VEDAMO Virtual Classroom is a complete online environment for synchronous learning. Not only do the system functionalities resemble the conditions in the traditional classroom, but they also bring new aspects into the learning process which allow for a new type of quality learning. Thanks to them students can simultaneously look at and listen to the teacher, follow the lesson and illustration of the study content as well as fully participate using different functions, giving and receiving feedback.
Advantages of the virtual learning environment are the possibility of saving time and expenses for the classes’ implementation in a real physical environment. Virtual learning spaces require minimal maintenance in order to create the necessary comfort for the participants with the availability of the Internet and a computer only. The virtual learning environment offers possibilities for interactivity which in a real environment would require a more serious investment – an interactive whiteboard, specialised software, printed materials, etc.
Due to the functionalities of the system group learning can be additionally personalised by dividing the main group into small subgroups which will get their own virtual space (a kind of mini-working environment) for group work on an independent task. Thus, a feeling of closeness is created among the participants, which contributes to their socialization and collaboration. Irrespective of their age, sex and social standing all participants in the group have equal rights and that helps group work and improves teamwork. Personalisation of the learning process creates optimal conditions for acquisition and comprehension of the study material by children or adults with different interests, needs and abilities. VEDAMO allows this to happen without interrupting group work and collaboration in the group by working in small groups, which allows for comparison and raises student’s motivation in dealing successfully with the tasks.
The virtual learning environment offers the possibility for inclusion in one study session not only participants but observers, too. Thus, psychologists, special needs teaching assistants, educational specialists and others are able to observe the learning process without their presence influencing it. In this way, an absolutely objective assessment of the students’ performance can be achieved and any learning difficulties can be timely and precisely determined. Another opportunity that the role of the observer gives is future teachers’ training and sharing of teaching experience. By lesson observation, the would-be teacher can learn without their presence disturbing the tutor and the learners who do not know him or her. On the other hand, teachers can improve their professional competences by observing their colleagues’ lessons.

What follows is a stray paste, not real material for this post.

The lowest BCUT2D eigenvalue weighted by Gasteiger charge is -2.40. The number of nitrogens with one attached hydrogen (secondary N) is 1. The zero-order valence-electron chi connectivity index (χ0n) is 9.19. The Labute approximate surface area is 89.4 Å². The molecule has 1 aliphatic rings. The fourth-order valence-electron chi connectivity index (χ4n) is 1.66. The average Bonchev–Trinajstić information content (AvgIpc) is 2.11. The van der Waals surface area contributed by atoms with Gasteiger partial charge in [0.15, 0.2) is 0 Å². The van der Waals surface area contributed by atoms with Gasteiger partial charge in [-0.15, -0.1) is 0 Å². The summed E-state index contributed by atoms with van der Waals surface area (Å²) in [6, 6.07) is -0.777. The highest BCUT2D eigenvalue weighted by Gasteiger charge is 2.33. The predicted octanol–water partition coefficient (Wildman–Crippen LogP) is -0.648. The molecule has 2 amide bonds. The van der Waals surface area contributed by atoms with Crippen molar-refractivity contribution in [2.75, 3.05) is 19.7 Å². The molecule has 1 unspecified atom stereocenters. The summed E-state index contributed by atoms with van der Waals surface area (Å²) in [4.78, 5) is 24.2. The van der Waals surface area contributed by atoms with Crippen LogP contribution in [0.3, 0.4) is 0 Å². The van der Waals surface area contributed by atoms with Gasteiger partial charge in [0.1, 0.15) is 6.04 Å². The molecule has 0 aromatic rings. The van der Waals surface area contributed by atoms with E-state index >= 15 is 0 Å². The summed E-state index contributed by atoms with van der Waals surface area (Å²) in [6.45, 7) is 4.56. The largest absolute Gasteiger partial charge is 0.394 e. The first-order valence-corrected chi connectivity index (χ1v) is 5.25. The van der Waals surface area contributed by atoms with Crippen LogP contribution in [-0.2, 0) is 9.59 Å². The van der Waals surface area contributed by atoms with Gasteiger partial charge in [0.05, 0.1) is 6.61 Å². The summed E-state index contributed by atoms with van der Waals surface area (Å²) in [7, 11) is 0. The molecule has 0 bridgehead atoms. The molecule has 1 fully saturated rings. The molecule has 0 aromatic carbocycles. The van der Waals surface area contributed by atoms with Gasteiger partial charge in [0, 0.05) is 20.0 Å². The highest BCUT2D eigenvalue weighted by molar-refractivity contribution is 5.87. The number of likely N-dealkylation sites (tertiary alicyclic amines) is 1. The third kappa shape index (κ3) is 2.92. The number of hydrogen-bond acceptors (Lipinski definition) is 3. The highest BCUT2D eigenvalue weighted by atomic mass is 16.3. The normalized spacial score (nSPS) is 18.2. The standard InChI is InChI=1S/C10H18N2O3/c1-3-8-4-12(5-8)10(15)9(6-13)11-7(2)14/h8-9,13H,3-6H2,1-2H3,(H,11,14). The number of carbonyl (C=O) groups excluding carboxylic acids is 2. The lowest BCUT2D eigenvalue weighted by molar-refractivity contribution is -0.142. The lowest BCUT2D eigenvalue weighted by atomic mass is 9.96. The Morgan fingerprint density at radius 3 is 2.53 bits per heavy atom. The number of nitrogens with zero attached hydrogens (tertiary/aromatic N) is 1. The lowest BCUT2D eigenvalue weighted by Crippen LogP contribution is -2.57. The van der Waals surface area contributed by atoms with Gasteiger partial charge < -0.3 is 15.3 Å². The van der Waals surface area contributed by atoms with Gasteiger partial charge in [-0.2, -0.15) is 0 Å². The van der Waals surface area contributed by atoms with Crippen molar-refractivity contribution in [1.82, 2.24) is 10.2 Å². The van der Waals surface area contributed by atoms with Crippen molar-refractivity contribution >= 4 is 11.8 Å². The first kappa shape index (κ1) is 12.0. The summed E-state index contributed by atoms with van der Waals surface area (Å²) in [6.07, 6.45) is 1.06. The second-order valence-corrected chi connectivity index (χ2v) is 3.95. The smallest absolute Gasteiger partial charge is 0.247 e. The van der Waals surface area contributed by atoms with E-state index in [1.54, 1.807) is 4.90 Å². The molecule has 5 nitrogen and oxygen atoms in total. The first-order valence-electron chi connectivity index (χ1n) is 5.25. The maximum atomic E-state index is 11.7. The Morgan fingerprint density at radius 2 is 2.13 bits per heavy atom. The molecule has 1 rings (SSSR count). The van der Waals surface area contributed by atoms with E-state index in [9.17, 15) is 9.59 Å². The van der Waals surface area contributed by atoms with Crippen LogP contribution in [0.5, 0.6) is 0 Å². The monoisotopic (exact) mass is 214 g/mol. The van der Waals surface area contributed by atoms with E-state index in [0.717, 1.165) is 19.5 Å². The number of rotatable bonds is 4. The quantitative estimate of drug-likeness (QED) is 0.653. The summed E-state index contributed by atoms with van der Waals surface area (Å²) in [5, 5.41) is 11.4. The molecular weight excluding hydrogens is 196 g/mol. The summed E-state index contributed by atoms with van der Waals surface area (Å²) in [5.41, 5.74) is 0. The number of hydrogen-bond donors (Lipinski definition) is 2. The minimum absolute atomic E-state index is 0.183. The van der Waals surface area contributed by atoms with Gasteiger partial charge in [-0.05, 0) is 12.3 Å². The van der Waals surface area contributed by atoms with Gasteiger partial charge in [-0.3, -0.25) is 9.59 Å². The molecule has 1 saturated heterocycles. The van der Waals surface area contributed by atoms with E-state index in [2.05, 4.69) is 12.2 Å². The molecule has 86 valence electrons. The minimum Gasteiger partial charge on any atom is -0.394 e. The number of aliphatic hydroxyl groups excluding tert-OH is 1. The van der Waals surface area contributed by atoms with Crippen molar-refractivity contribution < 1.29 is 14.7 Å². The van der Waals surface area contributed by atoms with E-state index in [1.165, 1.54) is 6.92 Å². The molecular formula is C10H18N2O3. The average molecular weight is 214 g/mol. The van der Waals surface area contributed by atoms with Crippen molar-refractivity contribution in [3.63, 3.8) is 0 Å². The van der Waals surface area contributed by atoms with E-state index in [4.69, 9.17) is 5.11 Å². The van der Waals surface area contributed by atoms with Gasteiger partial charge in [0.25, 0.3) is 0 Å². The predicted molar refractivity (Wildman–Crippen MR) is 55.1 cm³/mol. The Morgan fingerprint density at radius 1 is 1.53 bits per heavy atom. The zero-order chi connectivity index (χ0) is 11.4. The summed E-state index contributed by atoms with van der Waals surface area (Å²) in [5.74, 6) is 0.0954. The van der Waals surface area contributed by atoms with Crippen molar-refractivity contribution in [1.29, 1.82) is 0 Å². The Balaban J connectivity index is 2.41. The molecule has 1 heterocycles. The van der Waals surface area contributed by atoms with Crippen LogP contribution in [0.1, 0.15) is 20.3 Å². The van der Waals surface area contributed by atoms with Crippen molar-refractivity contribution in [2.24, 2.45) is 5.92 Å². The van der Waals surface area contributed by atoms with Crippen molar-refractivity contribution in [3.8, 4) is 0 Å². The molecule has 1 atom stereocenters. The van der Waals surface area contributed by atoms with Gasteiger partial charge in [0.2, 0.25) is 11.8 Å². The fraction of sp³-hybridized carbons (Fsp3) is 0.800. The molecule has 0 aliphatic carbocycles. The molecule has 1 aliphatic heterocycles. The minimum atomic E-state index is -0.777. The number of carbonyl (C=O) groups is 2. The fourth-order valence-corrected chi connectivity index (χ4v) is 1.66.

Depending on their learning aims and planning, learners’ age and the pre-set limits, the number of group participants can vary. In the traditional classroom the typical number of children in one class is between 15 and 30. In adult language courses the typical number of learners in a group is between 10 and 15. For the purposes of the interactive learning, however, and according to participants’ age, the appropriate number of learners in one group is between 6 and 12. This is also the suitable number of learners in a collaborative course whose aim can be to accomplish a common goal, to share opinions, to explain conceptual meanings, or solve situational problems as a team. This constructivists approach is related to an active process for collective knowledge development by means of the group as a source of information, a motivational agent and mutual assistance. The VEDAMO Virtual Classroom offers broad opportunities for using this approach by providing a multitude of online tools and functionalities including the differentiation of each group into smaller segments.
A common practice in the traditional classroom is for the teacher to be working with a nucleus of more active learners while the others are only passive observers of the learning process. A similar situation can be transferred in the virtual classroom but with a much higher number of observers. While the virtual tutor is interacting actively with 10-15 students, those observing the session in real time may be thousands. The difference in this situation is that it is very often that the in-class “observers” are unmotivated and disinterested in the topic being discussed. In an online environment observers can easily get engaged in a session that is interesting for them. This possibility is particularly valuable for students with specific socialisation difficulties and unwillingness for active participation or for such students with special educational needs who prevent others from working freely in a virtual classroom.